Who let the dog out?Who let the dog out?Bryan PopePope

​​​​​In the early days of the Real Estate Red Zone podcast, we had a tradition each Halloween of sharing horror stories from real estate professionals. By "horror stories" I mean real estate transactions gone hilariously bad, and by "tradition" I mean we did it twice over nine years​.

Anyway, next week we're resurrecting the fun with a slew of stories for your listening enjoyment. In the meantime, here's an experience from a College Station Realtor friend of mine. He said it warranted a change of pants.

"I was representing the homebuyer and had confirmed with the listing agent that it was okay to show his listed property on the following day. The property was a rather decrepit home in an older part of town, and the listing notes indicated that the owner had a dog that would bark at us when we got there, but there was nothing to fear in terms of personal safety.

"The buyer a​​nd I arrived the following day, right on time for the showing. I noticed a car in the driveway, which was a little odd, considering real estate agents usually advise their seller clients to leave the property during showings.

"Usually I use the lockbox to get the key, then I call out when I step inside so anyone who is still in the house will know I am there. This situation seemed a bit off, so I knocked on the door and, true to form, the barking begins, but no one answers. The bark sounded like that of a small terrier with an inferiority complex—high pitched, ferocious, and incessant. I rang the doorbell. Still no answer, and the barking intensified. At this point, I figured I should go with plan A (get the key from the lockbox and call out).

"I got the key, unlocked the door, and opened it a crack. The dog wasn't visible, but the barking was loud enough for me to tell he was nearby. I also heard the faint sounds of a shower running.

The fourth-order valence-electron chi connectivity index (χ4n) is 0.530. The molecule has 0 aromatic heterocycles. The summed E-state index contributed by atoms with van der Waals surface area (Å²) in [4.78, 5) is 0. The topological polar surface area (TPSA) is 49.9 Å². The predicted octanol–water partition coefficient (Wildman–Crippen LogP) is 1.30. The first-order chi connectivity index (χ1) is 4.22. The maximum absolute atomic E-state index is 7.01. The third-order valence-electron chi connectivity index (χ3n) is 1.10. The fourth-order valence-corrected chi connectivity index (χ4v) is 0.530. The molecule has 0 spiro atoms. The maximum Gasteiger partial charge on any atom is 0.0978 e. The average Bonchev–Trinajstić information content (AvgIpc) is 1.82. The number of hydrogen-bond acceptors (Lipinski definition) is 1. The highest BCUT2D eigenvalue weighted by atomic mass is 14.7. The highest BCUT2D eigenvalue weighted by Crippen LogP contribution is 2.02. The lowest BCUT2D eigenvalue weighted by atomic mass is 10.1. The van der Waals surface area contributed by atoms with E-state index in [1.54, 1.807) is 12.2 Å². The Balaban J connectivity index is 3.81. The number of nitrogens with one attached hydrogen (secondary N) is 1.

"I stepped inside with my client behind me, and the dog was about five feet away, yipping his little head off. He was a white terrier mix about the size of a schnauzer. I called out again, sure that there was someone in the house that the little dog was protecting. Sure enough, a rather confused-looking elderly man emerged from a bedroom doorway with wet hair and a towel around his waist. Clearly there had either been some miscommunication about the showing or he had forgotten about it.

"The man asked that we step back outside while he got dressed and put the dog away. As we did, the dog seized his opportunity and lunged for my calf, ripping my pants and almost breaking the skin. He left a bruise.

"Seeing this, the buyer lost all interest in the property, and we left, never to return."

The moral, my friend said, is sellers need to crate or remove dogs before showings. It might cost them more than a new pair of trousers.

For more stories, tune into next week's Real Estate Red Zone ​podcast.


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